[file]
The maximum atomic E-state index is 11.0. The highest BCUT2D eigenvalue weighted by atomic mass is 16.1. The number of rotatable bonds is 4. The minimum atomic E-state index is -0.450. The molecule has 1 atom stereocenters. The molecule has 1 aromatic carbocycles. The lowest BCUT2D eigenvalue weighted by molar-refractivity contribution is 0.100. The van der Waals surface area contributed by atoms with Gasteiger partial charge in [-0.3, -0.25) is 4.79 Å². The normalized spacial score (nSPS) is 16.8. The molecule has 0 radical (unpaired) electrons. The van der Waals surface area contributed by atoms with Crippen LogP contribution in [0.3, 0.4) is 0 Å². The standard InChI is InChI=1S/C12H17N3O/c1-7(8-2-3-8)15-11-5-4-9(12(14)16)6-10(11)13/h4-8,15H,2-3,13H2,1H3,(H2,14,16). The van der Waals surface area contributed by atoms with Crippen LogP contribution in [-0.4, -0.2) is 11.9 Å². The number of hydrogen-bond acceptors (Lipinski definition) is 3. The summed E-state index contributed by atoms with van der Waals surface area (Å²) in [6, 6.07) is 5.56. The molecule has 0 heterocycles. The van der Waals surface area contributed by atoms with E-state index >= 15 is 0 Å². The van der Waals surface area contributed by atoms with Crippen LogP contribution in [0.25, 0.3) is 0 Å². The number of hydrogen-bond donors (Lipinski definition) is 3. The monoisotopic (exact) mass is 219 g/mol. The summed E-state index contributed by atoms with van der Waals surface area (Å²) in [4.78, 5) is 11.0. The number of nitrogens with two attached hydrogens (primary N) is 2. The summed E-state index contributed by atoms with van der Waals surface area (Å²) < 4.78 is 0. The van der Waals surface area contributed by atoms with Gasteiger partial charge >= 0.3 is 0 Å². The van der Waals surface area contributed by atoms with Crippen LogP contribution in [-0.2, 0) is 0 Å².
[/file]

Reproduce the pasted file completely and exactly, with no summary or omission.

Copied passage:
The maximum atomic E-state index is 11.0. The highest BCUT2D eigenvalue weighted by atomic mass is 16.1. The number of rotatable bonds is 4. The minimum atomic E-state index is -0.450. The molecule has 1 atom stereocenters. The molecule has 1 aromatic carbocycles. The lowest BCUT2D eigenvalue weighted by molar-refractivity contribution is 0.100. The van der Waals surface area contributed by atoms with Gasteiger partial charge in [-0.3, -0.25) is 4.79 Å². The normalized spacial score (nSPS) is 16.8. The molecule has 0 radical (unpaired) electrons. The van der Waals surface area contributed by atoms with Crippen LogP contribution in [0.3, 0.4) is 0 Å². The standard InChI is InChI=1S/C12H17N3O/c1-7(8-2-3-8)15-11-5-4-9(12(14)16)6-10(11)13/h4-8,15H,2-3,13H2,1H3,(H2,14,16). The van der Waals surface area contributed by atoms with Crippen LogP contribution in [-0.4, -0.2) is 11.9 Å². The number of hydrogen-bond acceptors (Lipinski definition) is 3. The summed E-state index contributed by atoms with van der Waals surface area (Å²) in [6, 6.07) is 5.56. The molecule has 0 heterocycles. The van der Waals surface area contributed by atoms with E-state index >= 15 is 0 Å². The van der Waals surface area contributed by atoms with Crippen LogP contribution in [0.25, 0.3) is 0 Å². The number of hydrogen-bond donors (Lipinski definition) is 3. The monoisotopic (exact) mass is 219 g/mol. The summed E-state index contributed by atoms with van der Waals surface area (Å²) in [4.78, 5) is 11.0. The number of nitrogens with two attached hydrogens (primary N) is 2. The summed E-state index contributed by atoms with van der Waals surface area (Å²) < 4.78 is 0. The van der Waals surface area contributed by atoms with Gasteiger partial charge >= 0.3 is 0 Å². The van der Waals surface area contributed by atoms with Crippen LogP contribution in [-0.2, 0) is 0 Å².